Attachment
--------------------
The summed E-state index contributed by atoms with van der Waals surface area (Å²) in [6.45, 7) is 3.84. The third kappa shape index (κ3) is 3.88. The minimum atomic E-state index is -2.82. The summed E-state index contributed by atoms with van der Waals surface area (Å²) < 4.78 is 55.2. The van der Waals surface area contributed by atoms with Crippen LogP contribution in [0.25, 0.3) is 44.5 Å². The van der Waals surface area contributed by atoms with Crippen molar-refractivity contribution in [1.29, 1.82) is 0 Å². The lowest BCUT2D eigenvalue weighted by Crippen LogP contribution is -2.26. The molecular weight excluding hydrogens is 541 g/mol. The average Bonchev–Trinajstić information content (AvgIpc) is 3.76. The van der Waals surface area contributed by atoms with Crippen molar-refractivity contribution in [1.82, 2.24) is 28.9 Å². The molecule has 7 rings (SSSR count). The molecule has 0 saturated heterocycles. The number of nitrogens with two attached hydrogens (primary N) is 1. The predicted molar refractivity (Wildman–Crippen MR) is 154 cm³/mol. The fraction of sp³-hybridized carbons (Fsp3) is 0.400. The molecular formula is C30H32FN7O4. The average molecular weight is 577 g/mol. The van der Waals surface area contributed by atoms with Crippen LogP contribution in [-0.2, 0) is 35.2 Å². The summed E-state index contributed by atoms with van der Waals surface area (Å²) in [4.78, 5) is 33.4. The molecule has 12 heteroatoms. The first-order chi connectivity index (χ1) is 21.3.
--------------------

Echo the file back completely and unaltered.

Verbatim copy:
The summed E-state index contributed by atoms with van der Waals surface area (Å²) in [6.45, 7) is 3.84. The third kappa shape index (κ3) is 3.88. The minimum atomic E-state index is -2.82. The summed E-state index contributed by atoms with van der Waals surface area (Å²) < 4.78 is 55.2. The van der Waals surface area contributed by atoms with Crippen LogP contribution in [0.25, 0.3) is 44.5 Å². The van der Waals surface area contributed by atoms with Crippen molar-refractivity contribution in [1.29, 1.82) is 0 Å². The lowest BCUT2D eigenvalue weighted by Crippen LogP contribution is -2.26. The molecular weight excluding hydrogens is 541 g/mol. The average Bonchev–Trinajstić information content (AvgIpc) is 3.76. The van der Waals surface area contributed by atoms with Crippen molar-refractivity contribution in [1.82, 2.24) is 28.9 Å². The molecule has 7 rings (SSSR count). The molecule has 0 saturated heterocycles. The number of nitrogens with two attached hydrogens (primary N) is 1. The predicted molar refractivity (Wildman–Crippen MR) is 154 cm³/mol. The fraction of sp³-hybridized carbons (Fsp3) is 0.400. The molecular formula is C30H32FN7O4. The average molecular weight is 577 g/mol. The van der Waals surface area contributed by atoms with Crippen LogP contribution in [-0.2, 0) is 35.2 Å². The summed E-state index contributed by atoms with van der Waals surface area (Å²) in [4.78, 5) is 33.4. The molecule has 12 heteroatoms. The first-order chi connectivity index (χ1) is 21.3.